When the New York Times published an article describing Coca-Cola’s financial sponsorship of university researchers who de-emphasize the role of sugary drinks in raising the risk of obesity and type 2 diabetes, it kicked up a storm.
USA Today’s editorial board said:
It isn’t that companies pay scientists to put out false research. It’s that companies fund the work of scientists who happen to be doing research that spurs consumers to look away from science that hurts corporate interests.
Soft drinks are far less dangerous than cigarettes, but GEBN’s website, tweets and videos come right out of Big Tobacco’s playbook, brought into the digital era. Its leaders have done research in the past under about $3 million in grants given to their universities.
USA Today also printed a response by a Coca-Cola spokesman:
A recent New York Times article created confusion about our support of research and non-profit organizations, stating we want people to think that only exercise matters and not diet — but nothing could be further from the truth. We have always operated under the fact that a healthy, balanced diet and regular exercise are key ingredients for a healthy lifestyle.
That said, we need to do a better job of being even more transparent about the research we fund, the non-profit organizations we support and the way we publicly share this information. And we will.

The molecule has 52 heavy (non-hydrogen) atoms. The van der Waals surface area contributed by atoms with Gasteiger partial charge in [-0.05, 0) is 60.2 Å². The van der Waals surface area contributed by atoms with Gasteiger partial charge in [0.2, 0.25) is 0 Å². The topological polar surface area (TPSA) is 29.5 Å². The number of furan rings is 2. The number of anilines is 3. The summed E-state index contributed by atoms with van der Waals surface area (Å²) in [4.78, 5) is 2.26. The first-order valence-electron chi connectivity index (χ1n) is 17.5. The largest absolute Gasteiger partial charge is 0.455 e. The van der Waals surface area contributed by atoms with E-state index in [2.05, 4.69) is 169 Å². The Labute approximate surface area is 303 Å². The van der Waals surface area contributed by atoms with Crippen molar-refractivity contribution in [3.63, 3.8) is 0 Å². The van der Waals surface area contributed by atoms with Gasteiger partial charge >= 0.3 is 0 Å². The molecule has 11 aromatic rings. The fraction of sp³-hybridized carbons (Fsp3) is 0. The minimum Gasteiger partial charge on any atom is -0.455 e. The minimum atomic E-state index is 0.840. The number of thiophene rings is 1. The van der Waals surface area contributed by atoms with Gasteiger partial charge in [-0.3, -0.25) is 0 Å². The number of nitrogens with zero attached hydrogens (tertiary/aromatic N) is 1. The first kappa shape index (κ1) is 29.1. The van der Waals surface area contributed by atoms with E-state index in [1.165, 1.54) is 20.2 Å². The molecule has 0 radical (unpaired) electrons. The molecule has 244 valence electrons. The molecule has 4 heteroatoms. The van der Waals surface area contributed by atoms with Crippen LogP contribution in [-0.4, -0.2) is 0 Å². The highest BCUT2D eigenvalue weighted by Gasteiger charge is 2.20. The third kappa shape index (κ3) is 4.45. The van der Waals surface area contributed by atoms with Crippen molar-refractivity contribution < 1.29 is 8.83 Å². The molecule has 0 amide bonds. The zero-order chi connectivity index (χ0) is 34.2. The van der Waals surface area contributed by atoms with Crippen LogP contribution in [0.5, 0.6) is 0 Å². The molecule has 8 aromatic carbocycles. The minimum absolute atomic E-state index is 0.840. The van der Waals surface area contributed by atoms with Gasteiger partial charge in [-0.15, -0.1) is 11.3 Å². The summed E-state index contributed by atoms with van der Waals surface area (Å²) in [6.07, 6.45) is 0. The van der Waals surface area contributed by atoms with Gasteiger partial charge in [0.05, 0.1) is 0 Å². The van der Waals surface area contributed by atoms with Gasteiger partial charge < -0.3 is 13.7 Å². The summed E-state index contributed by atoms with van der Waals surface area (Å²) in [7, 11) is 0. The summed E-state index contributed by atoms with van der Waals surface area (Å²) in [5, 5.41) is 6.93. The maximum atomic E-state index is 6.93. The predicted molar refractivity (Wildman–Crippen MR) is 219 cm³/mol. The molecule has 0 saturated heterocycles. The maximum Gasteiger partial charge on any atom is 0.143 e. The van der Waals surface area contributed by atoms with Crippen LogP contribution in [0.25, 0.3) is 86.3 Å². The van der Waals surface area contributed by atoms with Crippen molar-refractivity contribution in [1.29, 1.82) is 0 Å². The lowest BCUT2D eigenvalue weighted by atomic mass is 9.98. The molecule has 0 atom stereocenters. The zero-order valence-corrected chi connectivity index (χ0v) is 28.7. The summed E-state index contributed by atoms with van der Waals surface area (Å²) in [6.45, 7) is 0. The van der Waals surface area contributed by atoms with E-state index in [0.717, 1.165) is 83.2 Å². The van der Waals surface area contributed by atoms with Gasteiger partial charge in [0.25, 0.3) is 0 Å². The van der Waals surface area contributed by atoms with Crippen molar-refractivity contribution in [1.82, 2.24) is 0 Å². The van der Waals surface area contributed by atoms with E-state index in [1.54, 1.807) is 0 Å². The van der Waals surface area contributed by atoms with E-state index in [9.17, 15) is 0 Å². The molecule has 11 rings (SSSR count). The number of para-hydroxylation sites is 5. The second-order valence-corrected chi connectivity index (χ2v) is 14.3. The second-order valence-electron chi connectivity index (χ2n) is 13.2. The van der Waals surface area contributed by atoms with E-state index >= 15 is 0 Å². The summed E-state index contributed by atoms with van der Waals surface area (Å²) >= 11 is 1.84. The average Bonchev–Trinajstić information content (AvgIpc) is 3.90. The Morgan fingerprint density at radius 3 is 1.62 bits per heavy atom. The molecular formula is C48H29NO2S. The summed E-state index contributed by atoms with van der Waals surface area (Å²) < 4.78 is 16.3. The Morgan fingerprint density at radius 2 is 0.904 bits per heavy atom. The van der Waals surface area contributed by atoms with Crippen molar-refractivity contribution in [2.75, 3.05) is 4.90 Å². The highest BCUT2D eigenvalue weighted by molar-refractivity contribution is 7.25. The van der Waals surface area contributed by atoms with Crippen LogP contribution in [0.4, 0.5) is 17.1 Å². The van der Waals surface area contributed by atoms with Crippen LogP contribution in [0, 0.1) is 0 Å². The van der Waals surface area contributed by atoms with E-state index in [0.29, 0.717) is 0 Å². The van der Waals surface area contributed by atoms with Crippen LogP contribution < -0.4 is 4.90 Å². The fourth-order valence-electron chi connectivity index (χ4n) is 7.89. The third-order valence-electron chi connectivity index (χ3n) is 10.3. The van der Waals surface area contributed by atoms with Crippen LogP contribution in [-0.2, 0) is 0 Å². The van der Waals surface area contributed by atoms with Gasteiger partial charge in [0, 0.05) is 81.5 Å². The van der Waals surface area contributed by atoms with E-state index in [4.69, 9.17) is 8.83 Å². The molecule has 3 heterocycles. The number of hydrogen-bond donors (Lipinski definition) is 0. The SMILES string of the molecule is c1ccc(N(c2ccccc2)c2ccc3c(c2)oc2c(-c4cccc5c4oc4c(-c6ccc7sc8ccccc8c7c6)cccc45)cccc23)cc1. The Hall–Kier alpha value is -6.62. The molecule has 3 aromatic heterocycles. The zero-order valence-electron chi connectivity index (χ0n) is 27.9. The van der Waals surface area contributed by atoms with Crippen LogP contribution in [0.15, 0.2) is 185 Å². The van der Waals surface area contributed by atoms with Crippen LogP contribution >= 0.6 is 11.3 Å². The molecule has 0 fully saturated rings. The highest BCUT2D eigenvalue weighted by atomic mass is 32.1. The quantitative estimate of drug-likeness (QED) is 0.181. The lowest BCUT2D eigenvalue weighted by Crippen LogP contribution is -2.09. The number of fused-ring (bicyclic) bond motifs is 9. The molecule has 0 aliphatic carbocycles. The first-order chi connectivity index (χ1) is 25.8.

Yesterday, Senator Richard Blumenthal sent letters to the University of Colorado, West Virginia University, and the University of South Carolina urging them to clarify the nature of the University’s relationship with projects funded by Coca-Cola and to review the academic integrity of such grant agreements.
I believe your university must determine whether this research is in effect promoting a predisposed and biased agenda, rather than reflecting the impartiality and objectively (sic) expected from a public academic institution.
Years of litigation with tobacco companies were necessary to fully expose the tragic public health consequences when companies lie about the hazards of the products they sell. I am deeply concerned that we may force future generations to relive this history if corporate-sponsored studies devoid of scientific integrity are permitted once again to deceptively downplay and conceal the dangers of a product consumed on a mass scale.
Do not underestimate Senator Blumenthal’s ability to deal with food companies. He, you may recall, was responsible for withdrawal in 2009 of the ill-conceived Smart Choices program during his stint as Connecticut’s attorney general.
I’m still waiting for the Global Calorie Balance Network to issue its promised statement. Stay tuned.